Chisholm exits with strained left hamstring

April 28th, 2021

The catalyst atop Miami’s order -- and one of the Majors’ early-season breakout stars -- could soon be sidelined.

Marlins rookie sustained a strained left hamstring during a thrilling trip around the bases in Tuesday night’s 5-4 loss to the Brewers at American Family Field. When the Marlins went out for defense to begin the bottom of the first, No. 8 prospect José Devers was playing second base.

Following the game, manager Don Mattingly said he had yet to get together with general manager Kim Ng and assistant GM Dan Greenlee to discuss the next course of action. Miami will conclude its three-game series in Milwaukee at 1:40 p.m. ET on Wednesday before flying to Washington D.C., for the final leg of a three-city, 10-game trip.

“I don't know if it's something that we can wait on and see what it looks like tomorrow, if it is a cramp or not,” Mattingly said. “But it's probably something we'll be cautious with. I'm not in a position to make that decision right now.”

Chisholm opened the game by beating out a routine grounder to short for an infield hit. He recorded a sprint speed of 30.1 ft./sec. on the play, going home to first in 4.19 seconds. According to Statcast, 30 ft./sec. is considered elite. On the first pitch to the next batter, Chisholm stole his National League-leading seventh base with a headfirst slide. He then advanced to third on Miguel Rojas' groundout to first before scoring on Jesús Aguilar's sacrifice fly to right  (24.9 ft./sec. sprint speed).

“His hammy tightened up, said he felt something, like it cramped up when he was sliding into second,” Mattingly said. “He ran pretty good from third to home on the sac fly. We didn't notice a big jump or anything. … When you say your hamstring tightens up, you're going to be cautious right away.”

The 23-year-old Chisholm is slashing .290/.375/.551 with a .921 OPS -- best among all MLB second basemen -- in 21 games this season. Entering Tuesday, he ranked first among NL rookies in steals, homers (four) and walks (nine), third in doubles (four), fourth in runs (10) and fifth in RBIs (seven).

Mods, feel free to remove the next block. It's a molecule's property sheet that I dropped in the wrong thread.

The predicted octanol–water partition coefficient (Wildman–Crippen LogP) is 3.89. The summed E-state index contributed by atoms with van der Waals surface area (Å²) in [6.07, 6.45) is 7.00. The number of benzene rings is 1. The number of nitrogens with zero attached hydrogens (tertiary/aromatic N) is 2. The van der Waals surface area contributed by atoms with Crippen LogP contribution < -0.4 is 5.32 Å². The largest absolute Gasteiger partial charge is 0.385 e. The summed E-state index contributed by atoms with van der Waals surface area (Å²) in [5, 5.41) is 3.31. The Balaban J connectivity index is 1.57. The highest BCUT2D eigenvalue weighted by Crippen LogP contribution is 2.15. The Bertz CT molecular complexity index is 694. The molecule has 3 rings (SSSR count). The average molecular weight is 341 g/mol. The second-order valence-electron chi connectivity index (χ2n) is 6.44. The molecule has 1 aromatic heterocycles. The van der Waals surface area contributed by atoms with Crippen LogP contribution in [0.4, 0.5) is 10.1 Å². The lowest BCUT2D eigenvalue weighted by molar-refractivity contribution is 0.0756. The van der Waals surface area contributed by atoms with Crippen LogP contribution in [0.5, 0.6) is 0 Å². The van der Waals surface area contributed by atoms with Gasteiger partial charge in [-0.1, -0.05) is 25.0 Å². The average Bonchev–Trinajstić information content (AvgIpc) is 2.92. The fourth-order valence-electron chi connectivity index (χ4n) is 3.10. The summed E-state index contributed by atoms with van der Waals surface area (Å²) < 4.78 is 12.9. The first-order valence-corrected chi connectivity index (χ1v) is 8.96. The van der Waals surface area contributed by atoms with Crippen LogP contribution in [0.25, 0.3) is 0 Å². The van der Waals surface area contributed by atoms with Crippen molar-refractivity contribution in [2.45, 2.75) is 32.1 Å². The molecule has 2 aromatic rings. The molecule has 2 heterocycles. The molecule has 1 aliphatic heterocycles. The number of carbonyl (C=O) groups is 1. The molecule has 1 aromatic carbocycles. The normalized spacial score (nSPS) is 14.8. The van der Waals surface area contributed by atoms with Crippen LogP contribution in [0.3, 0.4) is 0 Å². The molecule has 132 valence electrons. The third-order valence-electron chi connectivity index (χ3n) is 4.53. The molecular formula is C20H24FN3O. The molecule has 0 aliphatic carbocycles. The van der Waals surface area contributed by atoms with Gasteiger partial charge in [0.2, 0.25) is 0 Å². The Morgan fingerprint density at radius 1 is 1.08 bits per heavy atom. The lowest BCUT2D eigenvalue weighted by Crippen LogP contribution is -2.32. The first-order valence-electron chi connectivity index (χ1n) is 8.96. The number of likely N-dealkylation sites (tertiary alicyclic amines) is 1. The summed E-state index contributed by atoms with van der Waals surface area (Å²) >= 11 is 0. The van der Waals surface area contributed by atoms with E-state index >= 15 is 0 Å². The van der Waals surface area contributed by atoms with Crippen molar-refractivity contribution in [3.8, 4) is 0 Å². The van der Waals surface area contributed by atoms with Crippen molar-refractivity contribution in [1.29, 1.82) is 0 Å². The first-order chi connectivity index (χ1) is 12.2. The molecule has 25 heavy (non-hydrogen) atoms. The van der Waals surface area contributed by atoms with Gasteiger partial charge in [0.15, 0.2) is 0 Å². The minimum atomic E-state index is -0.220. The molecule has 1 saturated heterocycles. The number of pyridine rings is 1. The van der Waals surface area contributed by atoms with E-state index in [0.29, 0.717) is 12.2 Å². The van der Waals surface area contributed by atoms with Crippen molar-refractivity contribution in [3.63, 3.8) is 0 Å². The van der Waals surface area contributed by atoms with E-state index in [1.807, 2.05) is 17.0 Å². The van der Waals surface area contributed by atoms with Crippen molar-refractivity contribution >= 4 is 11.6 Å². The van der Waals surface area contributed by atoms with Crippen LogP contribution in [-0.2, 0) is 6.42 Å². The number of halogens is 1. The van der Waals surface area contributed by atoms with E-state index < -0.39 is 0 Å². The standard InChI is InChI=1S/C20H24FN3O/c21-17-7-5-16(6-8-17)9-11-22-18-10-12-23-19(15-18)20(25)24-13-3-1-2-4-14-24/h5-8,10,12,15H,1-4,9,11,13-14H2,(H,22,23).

Miami has already placed three starting position players on the injured list in the past week: center fielder Starling Marte (left rib fracture), catcher Jorge Alfaro (left hamstring strain) and third baseman Brian Anderson (left oblique strain). So what happens if Chisholm needs to be sidelined?

“We just replace him and move on, right, until he's back,” Mattingly said. “It's the same with Starling and Jorgie and Andy. Got to bring somebody in, and we'll go out there and expect to win, expecting those guys to do well. Obviously, you don't want to lose anybody, you don't want to lose Jazz or any of the other guys. But over the course of a long season, you know you're going to lose guys, and you’ve just got to keep going, keep moving.”

With Anderson out, for example, the club has started super-utility player Jon Berti in his place for seven straight games. During that span, he has gone 6-for-23 with two homers, including a solo shot in the seventh to cut the deficit to one. After opening the season 5-for-29, Berti has found his rhythm and timing, with hits in five of his last seven games.

The Marlins already are fielding a short bench, going with an active roster of 14 pitchers and 12 position players. Rojas and Devers, who had never played above the High-A level until Saturday, are the other non-first-base infielders. Prior to Tuesday’s game, Isan Díaz was seen taking grounders during batting practice as part of the taxi squad. He lost out on the second-base job to Chisholm out of Spring Training.

“With the group of guys we have, we're going to keep punching,” Berti said. “That's our mentality, no matter who's in the lineup, who's available for us that day. We're just going to keep punching, from the first out till the last out, and see how it plays out. So we're just going to keep going and keep pushing.”